His earlier but brief stint in Naza TTDI’s marketing and administration department saw him making sites visits, meeting customers and attending exhibitions. These helped him understand the industry from the ground up, including knowledge of consumer needs and behaviour.
“The experience is invaluable in my position as group managing director, because now I know exactly what the people want. Whenever someone tells me something, they know they can’t lie because I know exactly what it is like. I worked from the ground up and it was a good experience,” says Faliq.
“I’ve always liked marketing and sales, and I think it is the key driver of a company. Without sales, you can’t develop your company. Without good marketing, you won’t be able to portray your brand,” he adds.
Faliq holds a BA in International Business from the Regent College, London, as well as an MA in Entrepreneurial Management from the European Business School, London.
“When I wanted to do my Master’s, I asked my father, ‘Which part of business do you want me to look after?’ and he said, “Don’t worry, I will put you in somewhere’,” Faliq recalls.
“So, I went ahead and did my Master’s. Had I known then I would be involved in real estate, I would have taken a Master’s in real estate. Nonetheless, I started as a senior manager [in marketing and administration] and I learnt. I attended many seminars and sat in there like a student in a lecture room, all the while learning. It was very interesting… meeting and talking to many experienced people. I also had a very good team supporting and guiding me,” says Faliq.
He adds that his five years as a student in the multicultural environment in London gave him an opportunity to work with people from different countries as a team.
Inspiration from dad
Faliq says his late father, Tan Sri S M Nasimuddin S M Amin, the founder of the Naza Group, always wanted his children to learn about business from the bottom. During summer holidays, Faliq would spend time working with his father.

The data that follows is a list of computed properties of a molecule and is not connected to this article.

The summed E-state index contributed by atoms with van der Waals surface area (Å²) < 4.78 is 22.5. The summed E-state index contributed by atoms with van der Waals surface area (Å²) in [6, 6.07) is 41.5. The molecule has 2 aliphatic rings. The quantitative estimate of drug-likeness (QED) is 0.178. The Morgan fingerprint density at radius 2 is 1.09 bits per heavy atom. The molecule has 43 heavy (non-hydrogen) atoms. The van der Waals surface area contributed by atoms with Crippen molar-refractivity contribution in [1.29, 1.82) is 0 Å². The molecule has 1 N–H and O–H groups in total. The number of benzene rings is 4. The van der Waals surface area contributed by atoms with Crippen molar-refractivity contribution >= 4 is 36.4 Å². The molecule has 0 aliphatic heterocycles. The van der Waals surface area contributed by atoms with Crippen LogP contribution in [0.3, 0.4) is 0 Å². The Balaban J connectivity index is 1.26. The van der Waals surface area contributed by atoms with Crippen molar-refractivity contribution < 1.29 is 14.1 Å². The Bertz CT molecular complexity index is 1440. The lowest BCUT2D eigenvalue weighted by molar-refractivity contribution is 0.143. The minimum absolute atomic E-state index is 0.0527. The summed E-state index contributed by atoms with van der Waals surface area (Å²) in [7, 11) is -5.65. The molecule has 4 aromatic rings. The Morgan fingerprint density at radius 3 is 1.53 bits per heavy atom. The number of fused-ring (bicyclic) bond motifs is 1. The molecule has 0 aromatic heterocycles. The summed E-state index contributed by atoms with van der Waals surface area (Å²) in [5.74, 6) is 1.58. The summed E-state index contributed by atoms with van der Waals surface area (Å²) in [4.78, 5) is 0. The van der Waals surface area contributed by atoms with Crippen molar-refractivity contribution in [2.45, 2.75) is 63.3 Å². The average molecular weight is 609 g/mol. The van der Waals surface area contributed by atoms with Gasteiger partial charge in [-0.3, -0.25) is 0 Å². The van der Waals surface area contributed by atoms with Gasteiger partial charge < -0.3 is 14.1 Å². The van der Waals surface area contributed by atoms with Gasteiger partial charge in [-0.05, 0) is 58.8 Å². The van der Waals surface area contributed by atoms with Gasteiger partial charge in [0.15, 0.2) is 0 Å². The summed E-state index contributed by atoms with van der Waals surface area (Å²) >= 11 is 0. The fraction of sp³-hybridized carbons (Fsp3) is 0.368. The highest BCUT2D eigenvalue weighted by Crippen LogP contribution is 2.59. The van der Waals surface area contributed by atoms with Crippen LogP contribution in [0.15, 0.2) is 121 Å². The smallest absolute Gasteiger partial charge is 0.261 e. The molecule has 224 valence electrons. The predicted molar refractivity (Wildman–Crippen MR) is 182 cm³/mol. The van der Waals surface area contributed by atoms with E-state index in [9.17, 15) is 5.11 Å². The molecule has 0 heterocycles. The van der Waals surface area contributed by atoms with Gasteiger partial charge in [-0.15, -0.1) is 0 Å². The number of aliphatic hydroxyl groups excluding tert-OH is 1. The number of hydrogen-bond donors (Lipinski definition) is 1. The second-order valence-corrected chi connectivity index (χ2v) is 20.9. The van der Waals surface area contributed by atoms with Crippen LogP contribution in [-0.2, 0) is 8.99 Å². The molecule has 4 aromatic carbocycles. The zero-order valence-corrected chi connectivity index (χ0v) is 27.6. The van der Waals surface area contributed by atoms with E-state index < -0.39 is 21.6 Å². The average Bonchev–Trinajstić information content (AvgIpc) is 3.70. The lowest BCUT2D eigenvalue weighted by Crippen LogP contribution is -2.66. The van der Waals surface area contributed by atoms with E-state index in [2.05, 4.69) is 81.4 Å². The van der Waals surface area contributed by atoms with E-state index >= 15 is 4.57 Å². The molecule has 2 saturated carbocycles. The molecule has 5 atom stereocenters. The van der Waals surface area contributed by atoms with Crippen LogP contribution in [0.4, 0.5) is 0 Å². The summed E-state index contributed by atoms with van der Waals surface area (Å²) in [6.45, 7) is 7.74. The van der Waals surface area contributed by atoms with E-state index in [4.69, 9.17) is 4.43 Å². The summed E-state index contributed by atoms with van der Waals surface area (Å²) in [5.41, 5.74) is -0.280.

“Even before I joined Naza TTDI, I was involved with the marketing team, learning and giving ideas. I am very passionate about marketing and I think this is one of my strengths. My father always took me around to meet people. Although I wasn’t involved directly, I listened and observed what he did. My father wanted me to sit and acquire knowledge from him, instead of going to other MNCs (multinational corporations). I was back here every summer, working and learning just like any intern. So joining Naza TTDI wasn’t a big culture shock for me,” says Faliq, adding that his father has inspired him in many ways.
“He [Nasimuddin] never said ‘no’ to anything and was always up to challenges and possibilities — that’s why I respected him. Anything you told him to do, he would say ‘I will look into it and let’s explore’. He never said ‘no, let’s not do that’. He tried everything. If you are an entrepreneur, you have to be very opportunistic.
“He was hardworking and very humble. He talked to the ground staff, and he knew everyone from top to bottom. Also, he was very focused. He told me that ‘if you want to do something, you have to be focused and you will achieve your goal. If you are not focused, you will never get what you want’. I have been following his advice ever since,” he adds.
Faliq may be just 24 but he has been groomed to play his role.
This article appeared in City & Country, the property pullout of The Edge Malaysia, Issue 770, Aug 31 - Sep 6, 2009.